Grade: B

Claude Chabrol, the grand master of the coolly unsettling French psychodrama, fashions another seductively sinister example of his specialty in “The Flower of Evil.” Like its predecessor, “Merci pour la Chocolat,” it’s a tale of the secrets and violence that lurk behind the placid facade of an upper-crust provincial family–in this case the Charpin-Vasseurs, a clan whose past has dark complexities and whose future, it turns out, may turn even grimmer.

After an eerie beginning in which the camera moves silently through an opulent house, coming finally to rest on a corpse, the film goes back in time to show young Francois (Benoit Magimel) being picked up at the airport, after several years’ study in America, by his pharmacist father Gerard (Bernard Le Coq). As the two drive home, their forced conversation suggests that not all is well between them. When they reach the house, they’re greeted by Francois’ step-sister Michele (Melanie Doutey) and elderly Aunt Line (Suzanne Flon), who’s preparing an elaborate welcome-home dinner. Shortly afterward Gerard’s wife Anne (Nathalie Baye), a local politician running for mayor, returns home from a day on the campaign trail with her running-mate and campaign manager Matthieu (Thomas Chabrol); Gerard clearly dislikes his spouse’s career and, in particular, Matthieu.

It’s not long before the intricacies of the relationships are detailed. Anne was formerly the wife of Gerard’s brother, who was killed in a car accident along with Gerard’s first wife. Francois and Michele are, therefore, cousins as well as step-brother and step-sister; they’re also, it’s quickly made apparent, sexually interested in each other. A further wrinkle comes when a scurrilous pamphlet attacking the Charpin-Vasseurs family appears; in particular it points out that Line was accused of murdering her father, who had collaborated with the Nazis to the extent even of betraying his own son, a resistance fighter, during the war.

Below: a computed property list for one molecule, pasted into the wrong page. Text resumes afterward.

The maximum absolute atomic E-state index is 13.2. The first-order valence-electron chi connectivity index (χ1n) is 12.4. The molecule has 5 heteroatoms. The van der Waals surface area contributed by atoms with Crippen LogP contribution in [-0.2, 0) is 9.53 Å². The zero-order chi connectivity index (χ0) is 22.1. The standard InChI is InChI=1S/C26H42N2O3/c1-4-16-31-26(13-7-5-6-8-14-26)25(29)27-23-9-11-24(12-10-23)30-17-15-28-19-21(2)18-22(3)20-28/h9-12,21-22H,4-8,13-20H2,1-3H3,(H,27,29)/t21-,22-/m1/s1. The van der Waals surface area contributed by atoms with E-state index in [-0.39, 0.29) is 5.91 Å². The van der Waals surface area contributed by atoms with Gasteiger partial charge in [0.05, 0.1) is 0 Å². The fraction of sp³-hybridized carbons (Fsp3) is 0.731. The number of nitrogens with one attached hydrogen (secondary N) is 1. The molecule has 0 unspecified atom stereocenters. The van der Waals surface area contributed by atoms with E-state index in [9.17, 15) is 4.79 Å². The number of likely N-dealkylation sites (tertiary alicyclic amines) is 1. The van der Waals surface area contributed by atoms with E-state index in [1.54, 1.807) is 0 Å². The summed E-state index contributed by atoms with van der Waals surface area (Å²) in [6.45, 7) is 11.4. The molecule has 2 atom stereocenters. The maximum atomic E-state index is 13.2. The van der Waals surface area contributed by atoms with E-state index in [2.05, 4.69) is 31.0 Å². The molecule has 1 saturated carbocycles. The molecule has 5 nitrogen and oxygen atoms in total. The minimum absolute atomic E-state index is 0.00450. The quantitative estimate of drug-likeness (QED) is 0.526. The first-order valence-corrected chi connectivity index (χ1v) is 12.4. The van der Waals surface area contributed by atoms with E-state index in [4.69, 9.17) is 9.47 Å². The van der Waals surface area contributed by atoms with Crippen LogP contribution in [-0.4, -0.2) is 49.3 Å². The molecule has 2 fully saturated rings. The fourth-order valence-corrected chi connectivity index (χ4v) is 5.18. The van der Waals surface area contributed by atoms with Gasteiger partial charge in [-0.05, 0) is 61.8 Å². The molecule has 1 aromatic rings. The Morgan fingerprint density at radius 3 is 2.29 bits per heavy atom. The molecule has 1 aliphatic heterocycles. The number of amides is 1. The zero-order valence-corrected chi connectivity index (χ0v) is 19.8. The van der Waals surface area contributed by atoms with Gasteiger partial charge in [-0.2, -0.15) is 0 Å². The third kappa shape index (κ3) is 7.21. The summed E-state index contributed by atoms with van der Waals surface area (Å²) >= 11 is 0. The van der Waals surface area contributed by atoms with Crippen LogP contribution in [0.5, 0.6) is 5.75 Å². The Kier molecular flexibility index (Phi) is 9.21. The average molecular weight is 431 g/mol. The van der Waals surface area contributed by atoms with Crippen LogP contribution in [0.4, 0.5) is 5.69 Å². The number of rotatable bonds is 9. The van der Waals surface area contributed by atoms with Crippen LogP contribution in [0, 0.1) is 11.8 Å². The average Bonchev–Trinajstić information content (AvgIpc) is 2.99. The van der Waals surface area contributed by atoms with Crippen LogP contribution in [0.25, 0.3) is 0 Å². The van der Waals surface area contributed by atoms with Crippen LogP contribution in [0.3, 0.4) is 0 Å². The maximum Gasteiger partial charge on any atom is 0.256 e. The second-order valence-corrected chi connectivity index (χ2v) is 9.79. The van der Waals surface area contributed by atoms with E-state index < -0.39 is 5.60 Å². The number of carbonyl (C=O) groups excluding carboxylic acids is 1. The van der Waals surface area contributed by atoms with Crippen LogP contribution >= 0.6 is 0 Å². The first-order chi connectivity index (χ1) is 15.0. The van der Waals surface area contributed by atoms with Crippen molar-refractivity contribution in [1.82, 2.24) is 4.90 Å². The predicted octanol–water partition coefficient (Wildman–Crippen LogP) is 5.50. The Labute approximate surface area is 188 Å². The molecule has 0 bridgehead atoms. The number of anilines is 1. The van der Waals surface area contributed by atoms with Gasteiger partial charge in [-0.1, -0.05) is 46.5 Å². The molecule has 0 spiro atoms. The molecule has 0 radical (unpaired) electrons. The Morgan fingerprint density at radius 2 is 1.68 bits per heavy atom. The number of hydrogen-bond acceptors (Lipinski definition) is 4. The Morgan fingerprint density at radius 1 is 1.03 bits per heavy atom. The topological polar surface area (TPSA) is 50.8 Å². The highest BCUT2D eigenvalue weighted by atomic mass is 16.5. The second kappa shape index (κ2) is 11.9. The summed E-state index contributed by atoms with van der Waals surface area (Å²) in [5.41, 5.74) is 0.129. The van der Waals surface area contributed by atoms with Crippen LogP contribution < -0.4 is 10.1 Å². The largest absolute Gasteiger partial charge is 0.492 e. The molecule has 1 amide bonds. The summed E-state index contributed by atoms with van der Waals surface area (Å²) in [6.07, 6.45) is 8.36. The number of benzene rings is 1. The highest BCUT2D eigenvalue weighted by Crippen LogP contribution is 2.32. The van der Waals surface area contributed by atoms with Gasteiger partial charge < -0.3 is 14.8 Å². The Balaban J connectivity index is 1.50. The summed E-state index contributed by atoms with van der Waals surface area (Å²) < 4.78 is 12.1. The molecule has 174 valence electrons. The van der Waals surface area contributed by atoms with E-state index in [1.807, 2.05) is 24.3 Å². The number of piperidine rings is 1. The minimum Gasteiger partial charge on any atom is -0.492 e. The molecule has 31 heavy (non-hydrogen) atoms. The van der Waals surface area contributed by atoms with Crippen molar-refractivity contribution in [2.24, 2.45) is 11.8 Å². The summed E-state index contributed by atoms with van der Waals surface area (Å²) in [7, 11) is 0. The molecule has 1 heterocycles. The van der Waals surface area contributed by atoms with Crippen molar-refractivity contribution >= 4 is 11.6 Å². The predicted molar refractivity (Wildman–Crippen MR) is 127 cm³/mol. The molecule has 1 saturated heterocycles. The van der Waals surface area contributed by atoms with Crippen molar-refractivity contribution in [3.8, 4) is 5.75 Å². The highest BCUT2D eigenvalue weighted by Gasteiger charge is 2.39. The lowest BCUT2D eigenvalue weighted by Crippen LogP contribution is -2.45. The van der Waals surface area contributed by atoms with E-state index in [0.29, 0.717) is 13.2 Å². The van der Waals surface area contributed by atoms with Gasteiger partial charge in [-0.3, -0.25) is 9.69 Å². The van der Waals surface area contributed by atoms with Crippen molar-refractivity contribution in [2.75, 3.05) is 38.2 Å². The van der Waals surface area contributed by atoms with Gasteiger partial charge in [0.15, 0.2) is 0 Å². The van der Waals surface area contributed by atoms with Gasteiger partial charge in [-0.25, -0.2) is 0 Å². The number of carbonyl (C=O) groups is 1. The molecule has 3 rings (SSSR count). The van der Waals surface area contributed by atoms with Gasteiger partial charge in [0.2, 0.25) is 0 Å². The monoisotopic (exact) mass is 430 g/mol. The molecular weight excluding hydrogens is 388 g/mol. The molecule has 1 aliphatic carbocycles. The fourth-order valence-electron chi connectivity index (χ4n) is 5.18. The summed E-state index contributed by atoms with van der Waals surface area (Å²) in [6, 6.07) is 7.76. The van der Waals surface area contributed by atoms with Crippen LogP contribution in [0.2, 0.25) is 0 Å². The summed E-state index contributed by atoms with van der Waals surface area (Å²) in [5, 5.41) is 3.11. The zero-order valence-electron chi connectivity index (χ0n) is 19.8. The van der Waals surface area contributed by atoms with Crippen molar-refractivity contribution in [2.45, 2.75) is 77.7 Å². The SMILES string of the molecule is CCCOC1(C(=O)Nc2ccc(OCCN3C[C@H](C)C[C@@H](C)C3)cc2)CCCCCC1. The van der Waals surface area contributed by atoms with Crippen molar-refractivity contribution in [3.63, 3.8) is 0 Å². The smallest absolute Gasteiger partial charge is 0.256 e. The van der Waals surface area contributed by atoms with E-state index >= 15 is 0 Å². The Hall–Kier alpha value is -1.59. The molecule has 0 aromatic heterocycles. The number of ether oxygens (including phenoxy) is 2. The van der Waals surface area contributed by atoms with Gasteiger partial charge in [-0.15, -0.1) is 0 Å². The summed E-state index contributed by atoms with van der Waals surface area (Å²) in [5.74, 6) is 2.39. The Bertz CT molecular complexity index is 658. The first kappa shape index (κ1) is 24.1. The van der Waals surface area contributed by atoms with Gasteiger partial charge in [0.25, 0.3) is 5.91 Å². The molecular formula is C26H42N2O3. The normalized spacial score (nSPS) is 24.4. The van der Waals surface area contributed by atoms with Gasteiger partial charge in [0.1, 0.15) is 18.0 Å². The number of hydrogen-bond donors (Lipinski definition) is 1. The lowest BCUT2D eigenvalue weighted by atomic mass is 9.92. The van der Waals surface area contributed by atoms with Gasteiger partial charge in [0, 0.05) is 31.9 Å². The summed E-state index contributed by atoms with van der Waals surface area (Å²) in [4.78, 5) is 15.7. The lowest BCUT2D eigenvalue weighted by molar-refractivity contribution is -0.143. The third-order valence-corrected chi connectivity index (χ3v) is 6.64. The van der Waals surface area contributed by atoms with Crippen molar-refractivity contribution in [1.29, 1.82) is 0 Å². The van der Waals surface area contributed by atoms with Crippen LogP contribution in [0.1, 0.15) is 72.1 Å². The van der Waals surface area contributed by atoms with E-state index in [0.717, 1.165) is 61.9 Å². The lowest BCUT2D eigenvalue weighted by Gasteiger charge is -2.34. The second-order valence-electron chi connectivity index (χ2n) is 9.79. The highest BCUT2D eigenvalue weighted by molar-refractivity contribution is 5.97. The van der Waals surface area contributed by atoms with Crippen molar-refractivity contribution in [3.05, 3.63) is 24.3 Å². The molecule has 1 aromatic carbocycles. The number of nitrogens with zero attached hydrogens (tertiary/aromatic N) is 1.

From this point the script follows the various family members through the night on which the election results are announced. Particular emphasis is put on the campaign (one of the most amusing sequences shows Anne and Matthieu visiting voters in a high-rise complex), on a trip Francois and Michele take to a country house, and on Gerard’s philandering ways, with Aunt Line always standing above the action–observing, judging and advising while remembering her unhappy past. At the close things take a rather perverse and violent turn, one suggesting that the family’s motto might be that father neither knows, nor does, best.

“The Flower of Evil” is ultimately about malice that passes from generation to generation, and the righteous vengeance that can rise up against it. But the picture isn’t a study in messages or arguments. It’s exercise in mood and style, expertly creating an atmosphere of understated anger and vague dread. It also takes the time to add typically Chabrolian touches of mordant humor–comments about the supposed cultural flaws of Americans and delightfully snide observations on French class differences–while using periodic dinner scenes to comment crisply on the patterns of upper-crust life. And the ambiguity of the denouement, which also boasts a wonderfully macabre sequence involving a corpse (a bleaker version of what goes on in Hitchcock’s “The Trouble With Harry”) is Gallic with a capital G. The cast is uniformly excellent, but Flon remains a standout, and the camerawork of Eduardo Serra effectively complements the director’s vision. So do the brief snippets of Herrmannesque music contributed by Matthieu Chabrol.

Elegant, witty and gently unsettling, Chabrol’s fiftieth film shows that the director has retained his masterly touch.